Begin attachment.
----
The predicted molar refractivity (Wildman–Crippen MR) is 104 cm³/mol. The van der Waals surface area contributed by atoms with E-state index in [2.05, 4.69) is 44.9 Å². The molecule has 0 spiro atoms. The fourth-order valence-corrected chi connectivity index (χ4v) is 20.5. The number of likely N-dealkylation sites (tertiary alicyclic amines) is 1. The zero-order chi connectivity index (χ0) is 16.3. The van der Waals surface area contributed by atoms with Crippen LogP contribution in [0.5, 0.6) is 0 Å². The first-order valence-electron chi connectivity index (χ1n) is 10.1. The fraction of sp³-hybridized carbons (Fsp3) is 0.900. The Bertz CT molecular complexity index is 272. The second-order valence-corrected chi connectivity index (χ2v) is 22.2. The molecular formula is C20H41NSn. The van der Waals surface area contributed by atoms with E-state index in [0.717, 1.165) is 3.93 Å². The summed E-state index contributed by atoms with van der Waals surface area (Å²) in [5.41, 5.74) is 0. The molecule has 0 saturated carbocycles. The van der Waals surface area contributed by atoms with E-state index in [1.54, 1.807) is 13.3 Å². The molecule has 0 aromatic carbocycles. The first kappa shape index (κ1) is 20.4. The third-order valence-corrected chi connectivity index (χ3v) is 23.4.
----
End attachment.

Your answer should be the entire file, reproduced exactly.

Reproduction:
The predicted molar refractivity (Wildman–Crippen MR) is 104 cm³/mol. The van der Waals surface area contributed by atoms with E-state index in [2.05, 4.69) is 44.9 Å². The molecule has 0 spiro atoms. The fourth-order valence-corrected chi connectivity index (χ4v) is 20.5. The number of likely N-dealkylation sites (tertiary alicyclic amines) is 1. The zero-order chi connectivity index (χ0) is 16.3. The van der Waals surface area contributed by atoms with Crippen LogP contribution in [0.5, 0.6) is 0 Å². The first-order valence-electron chi connectivity index (χ1n) is 10.1. The fraction of sp³-hybridized carbons (Fsp3) is 0.900. The Bertz CT molecular complexity index is 272. The second-order valence-corrected chi connectivity index (χ2v) is 22.2. The molecular formula is C20H41NSn. The van der Waals surface area contributed by atoms with E-state index in [0.717, 1.165) is 3.93 Å². The summed E-state index contributed by atoms with van der Waals surface area (Å²) in [5.41, 5.74) is 0. The molecule has 0 saturated carbocycles. The van der Waals surface area contributed by atoms with E-state index in [1.54, 1.807) is 13.3 Å². The molecule has 0 aromatic carbocycles. The first kappa shape index (κ1) is 20.4. The third-order valence-corrected chi connectivity index (χ3v) is 23.4.